The future of popular tourist destination Easter Island is increasingly being put under threat by mass tourism and visitors who seem more intent on snapping poor taste selfies than soaking up the UNESCO World Heritage site.
Archeologist and director of the Easter Island Statue Project, Jo Anne Van Tilburg, recently told CNN Travel that a spate of bad behaving tourists had forced her to re-concentrate her efforts from studying and protecting the island’s ancient artefacts to educating tourists on how to behave.
One trend among tourists that has been causing Easter Island residents particular annoyance is visitors taking selfies of the island’s famous giant statues — known as the moai — which make them look like they are picking the statues’ noses.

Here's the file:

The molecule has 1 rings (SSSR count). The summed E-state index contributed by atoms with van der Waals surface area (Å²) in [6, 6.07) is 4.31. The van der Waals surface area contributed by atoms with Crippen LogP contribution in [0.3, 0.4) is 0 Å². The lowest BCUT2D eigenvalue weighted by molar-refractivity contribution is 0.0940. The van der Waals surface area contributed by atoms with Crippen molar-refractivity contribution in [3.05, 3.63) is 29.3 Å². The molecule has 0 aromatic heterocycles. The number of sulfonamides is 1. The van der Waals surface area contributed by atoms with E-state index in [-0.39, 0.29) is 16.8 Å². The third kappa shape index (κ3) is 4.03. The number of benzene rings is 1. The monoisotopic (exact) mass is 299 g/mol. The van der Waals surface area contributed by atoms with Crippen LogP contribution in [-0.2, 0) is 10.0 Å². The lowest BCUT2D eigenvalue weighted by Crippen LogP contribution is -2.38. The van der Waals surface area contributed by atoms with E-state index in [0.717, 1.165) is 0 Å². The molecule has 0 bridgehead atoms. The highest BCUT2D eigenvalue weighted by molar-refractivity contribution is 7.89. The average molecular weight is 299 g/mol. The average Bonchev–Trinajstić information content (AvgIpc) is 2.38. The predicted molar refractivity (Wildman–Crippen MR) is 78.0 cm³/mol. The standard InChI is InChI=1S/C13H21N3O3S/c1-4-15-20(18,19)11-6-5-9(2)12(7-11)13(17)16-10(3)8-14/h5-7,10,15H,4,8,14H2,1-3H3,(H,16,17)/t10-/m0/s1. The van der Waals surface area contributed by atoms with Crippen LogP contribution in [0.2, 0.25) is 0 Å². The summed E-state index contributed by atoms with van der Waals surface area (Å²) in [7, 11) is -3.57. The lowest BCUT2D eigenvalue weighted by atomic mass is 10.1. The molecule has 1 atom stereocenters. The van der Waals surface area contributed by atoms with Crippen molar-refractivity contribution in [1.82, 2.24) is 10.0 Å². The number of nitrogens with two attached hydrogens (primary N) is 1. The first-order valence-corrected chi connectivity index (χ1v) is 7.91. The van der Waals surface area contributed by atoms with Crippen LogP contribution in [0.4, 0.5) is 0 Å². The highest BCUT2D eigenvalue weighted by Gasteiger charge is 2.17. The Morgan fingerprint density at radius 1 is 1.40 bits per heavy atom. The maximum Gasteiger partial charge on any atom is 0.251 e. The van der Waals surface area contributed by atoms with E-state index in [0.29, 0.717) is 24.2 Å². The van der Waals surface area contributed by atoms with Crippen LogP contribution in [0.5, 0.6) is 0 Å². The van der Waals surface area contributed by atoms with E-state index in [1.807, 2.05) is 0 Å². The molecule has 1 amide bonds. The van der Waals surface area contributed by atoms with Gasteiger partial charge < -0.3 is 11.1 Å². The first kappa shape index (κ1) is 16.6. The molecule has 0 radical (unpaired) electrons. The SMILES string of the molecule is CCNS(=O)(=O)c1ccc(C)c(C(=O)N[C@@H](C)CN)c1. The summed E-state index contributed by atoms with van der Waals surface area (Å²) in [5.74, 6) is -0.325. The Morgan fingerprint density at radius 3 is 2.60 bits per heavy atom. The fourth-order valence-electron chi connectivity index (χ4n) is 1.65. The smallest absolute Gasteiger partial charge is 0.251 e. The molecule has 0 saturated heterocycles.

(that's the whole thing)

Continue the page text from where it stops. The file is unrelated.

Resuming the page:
"Because of the ubiquitous nature of photography in our community, people take the same picture repeatedly,” Ms Van Tillburg told CNN Travel.
“Once one person picks a nose of the moai, you can be sure there will be multiple thousands [of photos], because people are lemmings.
"There's nothing creative or interesting or humorous about it. The herd instinct is real."
Poor travel etiquette aside, the huge influx of tourism to the resource-strapped island has been putting Easter Island under considerable strain.
During the 1980s, between 2,000 and 5,000 travellers visited Easter Island per year. These days, at least 100,000 tourists are drawn annually.
With only around 6,000 full-time residents on the island, local water reserves and other natural resources have been stretched by the huge increase in tourist numbers.
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